Indo-Jamaican food is as real as goat curry | Entertainment

Editor’s Note: Food writer Andre James provides a unique perspective on the cuisine of the Myrtle Beach area. In his weekly column, To Butterfly A Shrimp, James explores restaurant menus so you can know exactly what to order when you visit.

WAH GWAAN! If you’re really mingling and mingling around Myrtle Beach like you should be, you’ll end up being the recipient of this greeting, in thick Jamaican patois.

The Myrtle Beach area has a very robust Jamaican community. I wasn’t fully aware of this until I found myself at one of their Independence Day parties about a decade ago, drinking a Red Stripe beer as the iconic “Bam Sister Nancy’s Bam” blasted out a monstrous sound system in the most outrageous decibels imaginable, so outrageous it shook the plastic fork off my plate. The scene was beautifully raunchy, vibrant and chaotic, something you’d expect to see at Passa Passa in the Tivoli Gardens area of ​​Kingston, not a nightclub on the 501 freeway.

Most Jamaicans arrive in Grand Strand on J-1 visas to help shore up the backbone of the hospitality and tourism industry for the chaos of summer. Vacuuming under beanbags in the hotel lobby, operating the rickety wooden roller coaster Swamp Fox at Family Kingdom, and every other job imaginable. When the summer rush stops and tourists return home, many Jamaicans do the same – to Trelawny Parish, Middle Quarters or Naggo Head. But others choose to make the Grand Strand their new home. There’s no designated quadrant of the city where they all live, as you’ll see in New York’s Chinatown or Miami’s Little Haiti. Instead, Jamaicans are scattered from lowlands near Murrells Inlet to Cherry Grove, almost in North Carolina, so there isn’t really a “Jamaicaville” per se. But if there was a “Jamaicaville”, the Homestyle Restaurant would be its heart.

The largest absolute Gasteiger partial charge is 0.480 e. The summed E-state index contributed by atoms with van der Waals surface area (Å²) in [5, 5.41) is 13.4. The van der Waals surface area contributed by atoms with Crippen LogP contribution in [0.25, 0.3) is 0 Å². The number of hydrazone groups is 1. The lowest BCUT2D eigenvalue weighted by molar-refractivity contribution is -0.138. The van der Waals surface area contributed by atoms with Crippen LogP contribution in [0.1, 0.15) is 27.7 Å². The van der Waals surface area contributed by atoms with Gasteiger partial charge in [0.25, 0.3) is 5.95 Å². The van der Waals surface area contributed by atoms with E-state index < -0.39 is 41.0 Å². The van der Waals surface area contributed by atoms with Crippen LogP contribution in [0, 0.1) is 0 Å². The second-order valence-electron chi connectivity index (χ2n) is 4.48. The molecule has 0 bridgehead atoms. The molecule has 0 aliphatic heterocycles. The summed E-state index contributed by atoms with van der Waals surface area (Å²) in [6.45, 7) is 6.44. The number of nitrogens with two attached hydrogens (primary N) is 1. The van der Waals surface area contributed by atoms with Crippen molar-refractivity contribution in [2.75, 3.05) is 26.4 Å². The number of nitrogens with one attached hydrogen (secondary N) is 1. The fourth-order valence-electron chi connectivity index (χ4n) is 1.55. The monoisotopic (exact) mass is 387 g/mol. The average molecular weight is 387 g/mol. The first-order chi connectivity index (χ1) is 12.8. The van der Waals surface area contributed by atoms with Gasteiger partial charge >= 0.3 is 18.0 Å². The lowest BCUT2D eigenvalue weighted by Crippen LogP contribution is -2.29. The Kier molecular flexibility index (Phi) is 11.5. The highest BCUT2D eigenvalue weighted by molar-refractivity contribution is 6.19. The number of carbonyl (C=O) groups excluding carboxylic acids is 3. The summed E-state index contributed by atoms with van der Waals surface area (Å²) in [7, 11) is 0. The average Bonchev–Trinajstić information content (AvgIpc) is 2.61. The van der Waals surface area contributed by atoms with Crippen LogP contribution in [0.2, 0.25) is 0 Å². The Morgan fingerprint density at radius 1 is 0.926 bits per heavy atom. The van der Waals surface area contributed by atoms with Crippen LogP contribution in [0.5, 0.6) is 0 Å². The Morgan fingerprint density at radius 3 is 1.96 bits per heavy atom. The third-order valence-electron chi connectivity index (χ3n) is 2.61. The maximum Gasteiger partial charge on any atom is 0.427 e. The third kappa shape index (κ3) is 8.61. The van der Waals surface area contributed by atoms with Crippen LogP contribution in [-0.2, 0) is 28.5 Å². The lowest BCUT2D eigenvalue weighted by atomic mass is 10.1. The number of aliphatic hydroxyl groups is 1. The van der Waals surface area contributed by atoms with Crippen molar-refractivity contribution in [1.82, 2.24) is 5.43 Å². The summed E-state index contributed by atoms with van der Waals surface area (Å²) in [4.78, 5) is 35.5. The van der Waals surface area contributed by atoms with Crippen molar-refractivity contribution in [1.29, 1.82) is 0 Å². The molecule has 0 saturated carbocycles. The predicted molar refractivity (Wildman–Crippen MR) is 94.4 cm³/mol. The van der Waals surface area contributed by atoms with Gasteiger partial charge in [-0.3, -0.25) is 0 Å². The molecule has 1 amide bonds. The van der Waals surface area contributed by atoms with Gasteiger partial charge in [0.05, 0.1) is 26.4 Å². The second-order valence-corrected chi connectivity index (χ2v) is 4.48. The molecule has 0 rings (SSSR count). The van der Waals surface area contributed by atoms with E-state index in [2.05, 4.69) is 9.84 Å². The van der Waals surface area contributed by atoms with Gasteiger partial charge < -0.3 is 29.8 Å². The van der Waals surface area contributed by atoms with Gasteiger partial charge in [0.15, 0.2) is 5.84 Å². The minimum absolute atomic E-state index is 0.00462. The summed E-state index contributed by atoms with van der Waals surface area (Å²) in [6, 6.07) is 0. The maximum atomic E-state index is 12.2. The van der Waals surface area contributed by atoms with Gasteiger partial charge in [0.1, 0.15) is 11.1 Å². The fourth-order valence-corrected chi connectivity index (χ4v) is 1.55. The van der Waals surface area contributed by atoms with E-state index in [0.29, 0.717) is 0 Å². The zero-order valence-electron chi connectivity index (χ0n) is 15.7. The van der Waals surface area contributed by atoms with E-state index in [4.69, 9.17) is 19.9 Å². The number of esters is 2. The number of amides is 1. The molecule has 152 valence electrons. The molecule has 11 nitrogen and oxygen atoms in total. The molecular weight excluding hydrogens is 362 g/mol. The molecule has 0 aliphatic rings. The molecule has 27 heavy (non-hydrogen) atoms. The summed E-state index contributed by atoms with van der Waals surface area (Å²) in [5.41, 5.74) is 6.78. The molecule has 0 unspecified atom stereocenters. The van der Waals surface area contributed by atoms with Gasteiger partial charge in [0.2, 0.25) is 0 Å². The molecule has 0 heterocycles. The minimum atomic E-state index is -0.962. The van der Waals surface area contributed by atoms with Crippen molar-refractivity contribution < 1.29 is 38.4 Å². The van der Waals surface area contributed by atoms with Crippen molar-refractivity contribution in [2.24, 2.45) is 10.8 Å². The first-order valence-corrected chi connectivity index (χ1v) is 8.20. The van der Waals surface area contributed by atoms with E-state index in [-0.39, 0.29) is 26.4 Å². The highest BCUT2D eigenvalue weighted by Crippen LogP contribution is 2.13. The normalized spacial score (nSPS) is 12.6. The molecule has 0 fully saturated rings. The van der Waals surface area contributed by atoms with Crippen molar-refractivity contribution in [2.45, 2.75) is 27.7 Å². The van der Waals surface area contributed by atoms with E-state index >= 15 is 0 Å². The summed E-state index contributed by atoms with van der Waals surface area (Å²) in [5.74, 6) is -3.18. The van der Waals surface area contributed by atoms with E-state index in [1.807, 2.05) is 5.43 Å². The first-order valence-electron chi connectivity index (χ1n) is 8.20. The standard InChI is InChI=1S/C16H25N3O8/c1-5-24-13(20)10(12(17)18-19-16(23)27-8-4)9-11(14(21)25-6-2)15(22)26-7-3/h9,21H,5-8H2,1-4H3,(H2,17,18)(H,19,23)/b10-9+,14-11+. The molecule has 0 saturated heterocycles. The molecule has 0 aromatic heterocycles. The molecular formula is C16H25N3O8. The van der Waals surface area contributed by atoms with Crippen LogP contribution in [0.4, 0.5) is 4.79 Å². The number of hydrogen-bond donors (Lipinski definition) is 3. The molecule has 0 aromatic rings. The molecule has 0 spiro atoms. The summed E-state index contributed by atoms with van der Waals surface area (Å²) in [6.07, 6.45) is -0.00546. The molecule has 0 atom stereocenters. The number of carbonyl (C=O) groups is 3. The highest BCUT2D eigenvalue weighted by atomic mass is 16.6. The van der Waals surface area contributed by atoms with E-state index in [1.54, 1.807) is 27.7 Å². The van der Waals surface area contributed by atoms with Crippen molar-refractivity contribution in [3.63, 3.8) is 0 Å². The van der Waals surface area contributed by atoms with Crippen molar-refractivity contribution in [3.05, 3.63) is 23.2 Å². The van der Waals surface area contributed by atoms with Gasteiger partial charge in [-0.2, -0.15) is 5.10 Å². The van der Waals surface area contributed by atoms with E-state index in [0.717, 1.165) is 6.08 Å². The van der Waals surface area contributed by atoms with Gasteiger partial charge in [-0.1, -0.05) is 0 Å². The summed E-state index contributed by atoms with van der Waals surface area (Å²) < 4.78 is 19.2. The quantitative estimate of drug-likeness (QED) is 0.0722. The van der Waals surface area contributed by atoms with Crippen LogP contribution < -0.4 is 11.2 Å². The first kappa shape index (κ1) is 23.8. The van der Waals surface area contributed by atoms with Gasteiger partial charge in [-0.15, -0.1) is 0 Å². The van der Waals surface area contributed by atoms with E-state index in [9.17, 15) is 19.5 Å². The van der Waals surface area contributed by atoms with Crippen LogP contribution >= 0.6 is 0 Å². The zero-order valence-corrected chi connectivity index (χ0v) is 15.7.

There are three Jamaican restaurants in the neighborhood: Sunday’s Best in North Myrtle Beach, Clarendon Cuisine across from Piggly Wiggly, and Reggae Island Grill – the only one that serves ackee (a fruit that looks like scrambled eggs to the uncultured). ). eye) and salt fish, Jamaica’s national dish. But Homestyle seems to be what Chef Creole is to Little Haiti and Nom Wah Tea Parlor to Chinatown, an undisputed cornerstone. If that’s not enough, there’s 8 Riva Grocery, a market named after Ocho Rios, the bustling resort town on the island’s north coast not far from Marcus Garvey’s birthplace, and the famous Dunn’s River. At 8 Riva, you’ll find sea moss, whole parrotfish, bottles of Baba Roots herbal tonic, boxes of callaloo (Jamaican’s answer to our collard greens), cassava, gingerbread and other imported provisions that give Jamaicans tangible pieces of their homeland.

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